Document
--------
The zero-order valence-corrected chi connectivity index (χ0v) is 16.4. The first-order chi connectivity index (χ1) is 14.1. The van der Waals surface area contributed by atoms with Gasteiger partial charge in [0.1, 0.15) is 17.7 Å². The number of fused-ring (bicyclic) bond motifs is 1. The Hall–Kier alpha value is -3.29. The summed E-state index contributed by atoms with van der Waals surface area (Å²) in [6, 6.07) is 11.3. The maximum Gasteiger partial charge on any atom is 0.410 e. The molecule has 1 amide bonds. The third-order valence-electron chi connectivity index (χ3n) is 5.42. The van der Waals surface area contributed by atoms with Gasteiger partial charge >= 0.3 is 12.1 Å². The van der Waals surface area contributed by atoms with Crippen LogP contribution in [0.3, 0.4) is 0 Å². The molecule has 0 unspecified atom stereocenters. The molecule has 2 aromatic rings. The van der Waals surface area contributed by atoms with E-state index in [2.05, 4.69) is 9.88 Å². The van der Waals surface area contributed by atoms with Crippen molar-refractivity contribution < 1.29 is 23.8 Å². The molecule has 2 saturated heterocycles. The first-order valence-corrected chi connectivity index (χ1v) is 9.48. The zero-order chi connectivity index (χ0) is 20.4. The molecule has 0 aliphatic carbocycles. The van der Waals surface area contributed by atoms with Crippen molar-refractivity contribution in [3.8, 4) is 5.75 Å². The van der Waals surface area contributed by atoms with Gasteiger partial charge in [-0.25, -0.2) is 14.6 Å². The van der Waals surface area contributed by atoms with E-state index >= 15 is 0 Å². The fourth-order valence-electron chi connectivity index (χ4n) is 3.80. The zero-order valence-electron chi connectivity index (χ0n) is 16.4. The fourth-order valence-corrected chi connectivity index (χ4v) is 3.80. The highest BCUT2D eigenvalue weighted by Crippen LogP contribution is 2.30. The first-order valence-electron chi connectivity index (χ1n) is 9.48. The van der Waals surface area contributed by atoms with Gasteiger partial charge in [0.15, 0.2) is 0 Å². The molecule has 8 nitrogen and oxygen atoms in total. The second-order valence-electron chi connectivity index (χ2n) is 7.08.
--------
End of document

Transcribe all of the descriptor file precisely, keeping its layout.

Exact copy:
The zero-order valence-corrected chi connectivity index (χ0v) is 16.4. The first-order chi connectivity index (χ1) is 14.1. The van der Waals surface area contributed by atoms with Gasteiger partial charge in [0.1, 0.15) is 17.7 Å². The number of fused-ring (bicyclic) bond motifs is 1. The Hall–Kier alpha value is -3.29. The summed E-state index contributed by atoms with van der Waals surface area (Å²) in [6, 6.07) is 11.3. The maximum Gasteiger partial charge on any atom is 0.410 e. The molecule has 1 amide bonds. The third-order valence-electron chi connectivity index (χ3n) is 5.42. The van der Waals surface area contributed by atoms with Gasteiger partial charge >= 0.3 is 12.1 Å². The van der Waals surface area contributed by atoms with Crippen LogP contribution in [0.3, 0.4) is 0 Å². The molecule has 0 unspecified atom stereocenters. The molecule has 2 aromatic rings. The van der Waals surface area contributed by atoms with E-state index in [2.05, 4.69) is 9.88 Å². The van der Waals surface area contributed by atoms with Crippen molar-refractivity contribution < 1.29 is 23.8 Å². The molecule has 2 saturated heterocycles. The first-order valence-corrected chi connectivity index (χ1v) is 9.48. The zero-order chi connectivity index (χ0) is 20.4. The molecule has 0 aliphatic carbocycles. The van der Waals surface area contributed by atoms with Crippen molar-refractivity contribution in [3.8, 4) is 5.75 Å². The van der Waals surface area contributed by atoms with Gasteiger partial charge in [-0.25, -0.2) is 14.6 Å². The van der Waals surface area contributed by atoms with E-state index >= 15 is 0 Å². The fourth-order valence-electron chi connectivity index (χ4n) is 3.80. The zero-order valence-electron chi connectivity index (χ0n) is 16.4. The fourth-order valence-corrected chi connectivity index (χ4v) is 3.80. The highest BCUT2D eigenvalue weighted by Crippen LogP contribution is 2.30. The first-order valence-electron chi connectivity index (χ1n) is 9.48. The van der Waals surface area contributed by atoms with Gasteiger partial charge in [0.15, 0.2) is 0 Å². The molecule has 8 nitrogen and oxygen atoms in total. The second-order valence-electron chi connectivity index (χ2n) is 7.08.